Saturday, July 14, 2012

Focused Shamelessness

Just a few pieces for today!

Amazon listed their choices for Best Books of the Year (So Far). Included in the teens list were two Inkies: Robyn LaFevers' GRAVE MERCY and Jennifer Nielsen's THE FALSE PRINCE.

Meanwhile foreign rights for THE FALSE PRINCE have recently sold in Thailand.  WOO HOO!

Oh, and one more little thing.  POSSESS is available for e-book download on Kindle, Nook and iBook formats for just $2.99 through the end of the month.  WOO HOO!

That's it.  I'm out.

Wednesday, July 11, 2012

Interview with Rachel Hartman, author of SERAPHINA

Today we welcome author Rachel Hartman to the Inkpot, to talk about her gorgeous debut YA fantasy SERAPHINA. It only took me a chapter to fall in love with this book, between the beautifully-realized and complex world and the determined, clever, wry protagonist struggling with her own identity, romance, philosophy, and Dragon-Human politics. I'm not the only one who loved this book: it's already received four starred reviews and is number two on the Summer Kid's Indie Next List!

Cover of Seraphina, featuring an medieval-style engraving of a dragon flying over a city

Four decades of peace have done little to ease the mistrust between humans and dragons in the kingdom of Goredd. Folding themselves into human shape, dragons attend court as ambassadors, and lend their rational, mathematical minds to universities as scholars and teachers. As the treaty’s anniversary draws near, however, tensions are high.

Seraphina Dombegh has reason to fear both sides. An unusually gifted musician, she joins the court just as a member of the royal family is murdered—in suspiciously draconian fashion. Seraphina is drawn into the investigation, partnering with the captain of the Queen’s Guard, the dangerously perceptive Prince Lucian Kiggs. While they begin to uncover hints of a sinister plot to destroy the peace, Seraphina struggles to protect her own secret, the secret behind her musical gift, one so terrible that its discovery could mean her very life.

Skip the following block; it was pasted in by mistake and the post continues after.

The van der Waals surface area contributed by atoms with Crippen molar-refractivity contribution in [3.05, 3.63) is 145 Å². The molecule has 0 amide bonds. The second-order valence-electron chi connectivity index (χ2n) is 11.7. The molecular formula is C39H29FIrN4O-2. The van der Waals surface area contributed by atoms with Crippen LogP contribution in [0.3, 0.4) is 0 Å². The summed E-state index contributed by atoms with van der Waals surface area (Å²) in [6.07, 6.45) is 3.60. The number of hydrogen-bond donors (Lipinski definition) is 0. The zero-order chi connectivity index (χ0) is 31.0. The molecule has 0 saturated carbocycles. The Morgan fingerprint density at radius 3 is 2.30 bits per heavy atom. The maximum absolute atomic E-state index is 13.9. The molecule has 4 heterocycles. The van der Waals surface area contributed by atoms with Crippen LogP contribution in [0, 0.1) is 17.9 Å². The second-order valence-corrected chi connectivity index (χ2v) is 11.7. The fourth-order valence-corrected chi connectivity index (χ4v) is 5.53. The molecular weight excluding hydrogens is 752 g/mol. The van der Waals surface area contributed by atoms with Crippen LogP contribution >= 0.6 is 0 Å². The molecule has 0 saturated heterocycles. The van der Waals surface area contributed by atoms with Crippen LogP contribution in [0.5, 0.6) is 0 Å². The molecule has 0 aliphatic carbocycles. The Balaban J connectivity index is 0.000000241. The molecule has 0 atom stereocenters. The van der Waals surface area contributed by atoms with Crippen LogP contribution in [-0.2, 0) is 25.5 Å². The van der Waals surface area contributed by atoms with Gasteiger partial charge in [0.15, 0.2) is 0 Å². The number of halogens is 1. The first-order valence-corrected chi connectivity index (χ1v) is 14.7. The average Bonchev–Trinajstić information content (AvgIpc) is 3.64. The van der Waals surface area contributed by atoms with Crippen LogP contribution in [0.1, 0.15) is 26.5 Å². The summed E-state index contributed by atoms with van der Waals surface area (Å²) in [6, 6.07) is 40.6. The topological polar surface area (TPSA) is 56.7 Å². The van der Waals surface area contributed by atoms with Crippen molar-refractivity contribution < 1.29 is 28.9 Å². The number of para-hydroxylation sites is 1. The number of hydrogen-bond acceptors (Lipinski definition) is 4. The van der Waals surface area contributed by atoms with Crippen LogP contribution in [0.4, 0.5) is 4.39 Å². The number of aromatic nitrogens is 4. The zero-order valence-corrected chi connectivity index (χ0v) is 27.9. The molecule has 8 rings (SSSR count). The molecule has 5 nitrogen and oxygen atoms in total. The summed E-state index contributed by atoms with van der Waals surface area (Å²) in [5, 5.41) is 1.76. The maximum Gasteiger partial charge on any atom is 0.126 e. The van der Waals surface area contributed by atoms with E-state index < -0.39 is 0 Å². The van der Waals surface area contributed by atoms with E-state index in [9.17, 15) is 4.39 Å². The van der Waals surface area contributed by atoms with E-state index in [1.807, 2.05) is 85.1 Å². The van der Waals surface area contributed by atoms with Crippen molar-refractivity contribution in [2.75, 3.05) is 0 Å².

SERAPHINA is available now in stores! [SPOILER ALERT: the Indie Next blurb on that page gives away certain plot details you might not want to know. So do a number of other reviews, so be warned] You can also learn more about Rachel and her books at her website!

Thanks for joining us, Rachel! On your blog you say that it took you eight years to write SERAPHINA (or rather, to write four different novels that were steps along the way to the final version). You've also written (and illustrated!) a comic series AMY UNBOUNDED, which is set in the same world as SERAPHINA, and (if I understand correctly) even features a few of the same characters. Can you tell us what it was like write a book on top of such a foundation? Were there any particular challenges or advantages? How much did the book change over the course of those eight years?

There was one obvious advantage to setting the novel in the same world as the comic: I had less active world-building to do. There was this whole infrastructure already in place, a big stage where new characters could come out and have their own dramas. Any time I needed a reminder of the world’s aesthetic, I even had a handy visual reference! That part was wonderful.